Neal's Last Words
by Byron "Neal" Massey
The votes have been tallied and it appears that the readership
of this column is firmly against any type of mulligan in Netrunner.
The final count was 19 "NO" and 2 "YES".
I am known to bitterly complain about bad draws. That's not something
I am proud of, and I struggle to be a good sport as I speed-draw
to the clump of agenda in the bottom of R&D. Sometimes I am,
sometimes I am not, but I always try.
The other thing I try to do is sympathize when the other player
has a bad draw. I know how much I hate it, so I like to let my opponent
know I feel for them. If it's not a tournament, I always offer to
"Deck construction has a lot to do with bad draws. Using
cards (including agenda) that all work well together is a real key.
I'm constantly asking questions in my playgroup about the odds
of different situations. There are well-understood formulas for
computing those odds, but the calculations get huge quickly, and
you need to know some very high factorial numbers to do them. What
are the odds of getting four-of-seven agenda cards in the first
nine cards out of R&D? I don't know either, but I suspect they
are pretty low. That is one tough hand.
The worst (and best) thing that happens is drawing a handful of
agenda, then drawing several money and fast advancement cards. I
try not to say anything about luck until I am sure that is not going
to happen, because I look like a fool when I complain about my handful
of agenda and then win on turn seven...
Deck construction has a lot to do with bad draws. Using cards (including
agenda) that all work well together is a real key. So is using enough
ICE. Frisco Del Rosario once wrote that he uses 14 or 15 ICE in
an R&D. I put the extreme upper limit at 22. It's hard to include
enough good cards if you use 22 ICE, but you cut the odds of a bad
draw down to nothing.
I discussed the uses of Pavit Bharat (The Old Switcharoo) with Ben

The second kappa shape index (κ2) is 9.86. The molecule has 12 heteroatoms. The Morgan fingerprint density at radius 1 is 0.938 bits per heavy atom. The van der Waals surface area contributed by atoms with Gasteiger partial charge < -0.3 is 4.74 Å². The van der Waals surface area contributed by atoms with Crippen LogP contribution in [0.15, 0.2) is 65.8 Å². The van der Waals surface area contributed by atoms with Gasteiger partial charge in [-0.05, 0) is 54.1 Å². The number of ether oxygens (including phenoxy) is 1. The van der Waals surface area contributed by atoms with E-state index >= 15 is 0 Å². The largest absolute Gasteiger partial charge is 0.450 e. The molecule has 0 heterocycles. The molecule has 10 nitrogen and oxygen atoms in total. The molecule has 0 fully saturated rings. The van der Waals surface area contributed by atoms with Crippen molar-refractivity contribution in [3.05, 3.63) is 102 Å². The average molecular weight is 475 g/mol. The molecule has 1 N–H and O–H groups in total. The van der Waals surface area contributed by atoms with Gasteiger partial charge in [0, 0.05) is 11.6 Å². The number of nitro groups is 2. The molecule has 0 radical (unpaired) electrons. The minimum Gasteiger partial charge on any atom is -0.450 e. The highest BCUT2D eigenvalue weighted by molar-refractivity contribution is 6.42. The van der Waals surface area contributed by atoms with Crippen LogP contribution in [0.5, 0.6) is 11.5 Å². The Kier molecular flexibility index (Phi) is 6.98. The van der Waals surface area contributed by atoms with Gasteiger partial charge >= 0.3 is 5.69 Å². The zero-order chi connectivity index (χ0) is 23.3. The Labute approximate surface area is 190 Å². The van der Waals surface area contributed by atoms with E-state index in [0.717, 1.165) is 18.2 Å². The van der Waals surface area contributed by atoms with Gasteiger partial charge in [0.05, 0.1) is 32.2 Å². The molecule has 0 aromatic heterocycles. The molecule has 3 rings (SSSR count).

Matthews. His book, co-authored with Charles Schwope, is called
Mastering Netrunner. After I uploaded the page, I realized I had
missed a golden idea. Dr. Dreff is good at throwing ICE at a Runner
cheaply, but Jenny Jett can permanently beef up your fort. Here
is an addendum to my suggestions for using Pavit:
9. Install Pavit and Jenny Jett in a fort. No ICE is necessary
to protect them. When the Runner runs the fort, rez up Jenny and
use her to install another piece of ICE on the fort. You don't need
to rez the ICE. If the Runner passes that ICE, rez up Pavit Bharat
and return both Sysops to HQ.
Reinstall the same two cards, and rez up Jenny. Use her to install
another piece of ICE on the fort. If the Runner passes it, repeat
You can keep this going as long as you have ICE in your hand. You
can build a big fort this way if you can keep three or four pieces
of ICE ready for the run. You have to rez the last piece of ICE
to protect Jenny and Pavit, so make sure the last ICE you install
will end the run when you rez it.
The expense is exactly the same as using Pacifica Regional AI and
Chicago Branch to gain an action: three bits. It's a complete surprise,
and the sudden appearance of a large fort during the Runner's turn
is great. You also have to pay the installation cost of ICE when
you use Jenny. Throwing Chester Mix in the fort each time helps
lower the expense.
It's not better than Edgerunner, Inc., Temps, but you can install
more ICE, if you have the money.
That's it for now. Europe is heating up and there are plans for
meatspace championships next year. If the TRC effort pans out, it
will be a milestone in CCG history. That is something we can all
look forward to. If it doesn't work out, it may be time to close
the history book on Netrunner.
Exciting times, eh?